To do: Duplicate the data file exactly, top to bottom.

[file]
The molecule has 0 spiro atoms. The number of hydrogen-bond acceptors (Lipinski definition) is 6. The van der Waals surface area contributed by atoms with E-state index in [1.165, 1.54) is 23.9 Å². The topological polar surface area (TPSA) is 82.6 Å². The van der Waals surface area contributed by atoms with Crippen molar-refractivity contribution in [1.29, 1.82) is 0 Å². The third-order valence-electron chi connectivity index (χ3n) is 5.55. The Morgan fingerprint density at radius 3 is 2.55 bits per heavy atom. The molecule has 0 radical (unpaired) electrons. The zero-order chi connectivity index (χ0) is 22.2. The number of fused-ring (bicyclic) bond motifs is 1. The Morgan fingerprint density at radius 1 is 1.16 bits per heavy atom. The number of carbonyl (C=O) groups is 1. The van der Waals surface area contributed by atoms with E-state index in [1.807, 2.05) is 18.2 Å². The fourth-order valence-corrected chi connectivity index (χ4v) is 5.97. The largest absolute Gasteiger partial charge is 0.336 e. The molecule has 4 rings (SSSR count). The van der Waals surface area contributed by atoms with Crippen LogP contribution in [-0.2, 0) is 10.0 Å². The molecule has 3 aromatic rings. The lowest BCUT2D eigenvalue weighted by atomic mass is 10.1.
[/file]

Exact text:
The molecule has 0 spiro atoms. The number of hydrogen-bond acceptors (Lipinski definition) is 6. The van der Waals surface area contributed by atoms with E-state index in [1.165, 1.54) is 23.9 Å². The topological polar surface area (TPSA) is 82.6 Å². The van der Waals surface area contributed by atoms with Crippen molar-refractivity contribution in [1.29, 1.82) is 0 Å². The third-order valence-electron chi connectivity index (χ3n) is 5.55. The Morgan fingerprint density at radius 3 is 2.55 bits per heavy atom. The molecule has 0 radical (unpaired) electrons. The zero-order chi connectivity index (χ0) is 22.2. The number of fused-ring (bicyclic) bond motifs is 1. The Morgan fingerprint density at radius 1 is 1.16 bits per heavy atom. The number of carbonyl (C=O) groups is 1. The van der Waals surface area contributed by atoms with E-state index in [1.807, 2.05) is 18.2 Å². The fourth-order valence-corrected chi connectivity index (χ4v) is 5.97. The largest absolute Gasteiger partial charge is 0.336 e. The molecule has 4 rings (SSSR count). The van der Waals surface area contributed by atoms with Crippen LogP contribution in [-0.2, 0) is 10.0 Å². The molecule has 3 aromatic rings. The lowest BCUT2D eigenvalue weighted by atomic mass is 10.1.